Saturday August 01, 2015

Stephen Harper 'gaming the system' with early election call, says former Elections Canada head

Former Elections Canada head Jean-Pierre Kingsley said an earlier election call 'distorts' the electoral system.

Former Elections Canada head Jean-Pierre Kingsley said an earlier election call 'distorts' the electoral system. (Tom Hanson/Canadian Press)

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The former head of Elections Canada says Prime Minister Stephen Harper is "gaming the system" with an early election call and the result is parties with less money are politically disadvantaged.

"What it does is completely distort everything we've ever fought for, everything we've established as rules," Jean-Pierre Kingsley said in an interview on CBC Radio's The House.

"What should be happening right now is very simple — the prime minister should not call the election. He should wait for the 37 days to count towards the 19th of October, political parties should stop advertising right now, third parties should stop advertising. Then I'd say, hey, those people are respecting the spirit of the law."

A longer election campaign means a higher ceiling of allowable expenses, under the rules set by Elections Canada.

In a typical 37-day election period, each party can spend a maximum of $25 million. For each additional day, the limit is increased by 1/37th, or an extra $675,000, meaning an 11-week campaign would allow parties to spend more than $50 million.

"What you've done is that you've distorted the role of money in politics," Kingsley said. 

"Canadians have said, $25 million is enough for you to run a campaign. Now we're going to be facing the possibility that it's going to be more than $50 million just to pump more ads our way."

Kingsley said it's no coincidence that only one party can afford to spend $50 million on a campaign.

"If (the Conservatives) are doubling it to fifty, it's because they can get to fifty," he said.

"Parties plan how much will be required to spend. The Conservatives are way ahead of the other two, so by doubling the amount, all of a sudden you've thrown a monkey wrench into all of that financial planning that's been going on."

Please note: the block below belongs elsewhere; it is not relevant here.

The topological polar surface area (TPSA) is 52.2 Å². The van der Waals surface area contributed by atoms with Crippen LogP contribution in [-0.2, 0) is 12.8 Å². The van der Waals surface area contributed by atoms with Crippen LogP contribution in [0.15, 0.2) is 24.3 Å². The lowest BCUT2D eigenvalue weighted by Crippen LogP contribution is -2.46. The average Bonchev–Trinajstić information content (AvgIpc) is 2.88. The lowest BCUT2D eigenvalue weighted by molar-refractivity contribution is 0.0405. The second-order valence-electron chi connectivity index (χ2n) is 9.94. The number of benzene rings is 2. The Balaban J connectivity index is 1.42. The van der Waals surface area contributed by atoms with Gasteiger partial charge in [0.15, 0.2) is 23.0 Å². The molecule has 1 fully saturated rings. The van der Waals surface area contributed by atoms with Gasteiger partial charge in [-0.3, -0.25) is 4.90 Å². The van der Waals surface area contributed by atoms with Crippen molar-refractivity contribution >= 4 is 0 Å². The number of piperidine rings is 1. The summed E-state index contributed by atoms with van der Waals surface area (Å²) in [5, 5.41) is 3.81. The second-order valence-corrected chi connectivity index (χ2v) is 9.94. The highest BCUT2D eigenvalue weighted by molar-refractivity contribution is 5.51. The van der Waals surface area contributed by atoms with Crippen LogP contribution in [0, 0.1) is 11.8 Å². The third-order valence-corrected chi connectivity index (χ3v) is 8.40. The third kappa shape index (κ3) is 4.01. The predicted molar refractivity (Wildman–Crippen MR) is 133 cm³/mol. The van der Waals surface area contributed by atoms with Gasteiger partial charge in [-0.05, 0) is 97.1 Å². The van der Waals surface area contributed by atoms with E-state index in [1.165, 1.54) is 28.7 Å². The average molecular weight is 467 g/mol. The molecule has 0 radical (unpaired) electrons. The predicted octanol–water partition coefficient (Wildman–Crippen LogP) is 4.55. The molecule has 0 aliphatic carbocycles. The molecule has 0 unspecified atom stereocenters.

"And that's what distorts the game for Canadians," Kingsley added. "That is what is happening to us. We're the electors here, and we're the ones who are going to be faced with the consequences of this thing."

Costly for taxpayers, Elections Canada 

The financial consequences of an 11-week campaign for the public could be significant because of the campaign rebate, which sees taxpayers subsidize 50 per cent of what the parties spend on a national campaign.

"That is what we, the people, the tax base, is going to feel here," Kingsley said.

The cost for Elections Canada will also be sizeable. Elections Canada estimates a 37-day campaign — the minimum required by law — would cost roughly $375 million to administer.

Kingsley said that price tag would not necessarily go up proportionately to a campaign time period that is nearly double the typical length.

"Significant elements of [the estimated cost] are doubled, or more than doubled," he said. "We're talking about tens of millions of dollars the chief electoral officer will need extra." 

Some of the extra costs associated with a longer election include paying the salaries for returning officers, deputy returning officers and employees preparing for the election, as well as rent for electoral offices in each of the country's 338 ridings.

'Level playing field gets it in the neck'

Under the Canada Elections Act, parties can only borrow from a financial institution, Kingsley said.

"Financial institutions like to be paid back the monies that they lend you. They like to charge you interest. And they're not going to lend you more money if you've already exhausted your line of credit."

That means parties will be disadvantaged politically because they can't afford to keep up with bigger spenders, Kingsley added.

"What about the disadvantage this imposes upon, for example, the Green Party?" he said. 

"Now they're facing foes who are going to be shooting twice as hard at them as they were before. It destroys the fairness that is at the base of our system.

"That level playing field gets it in the neck."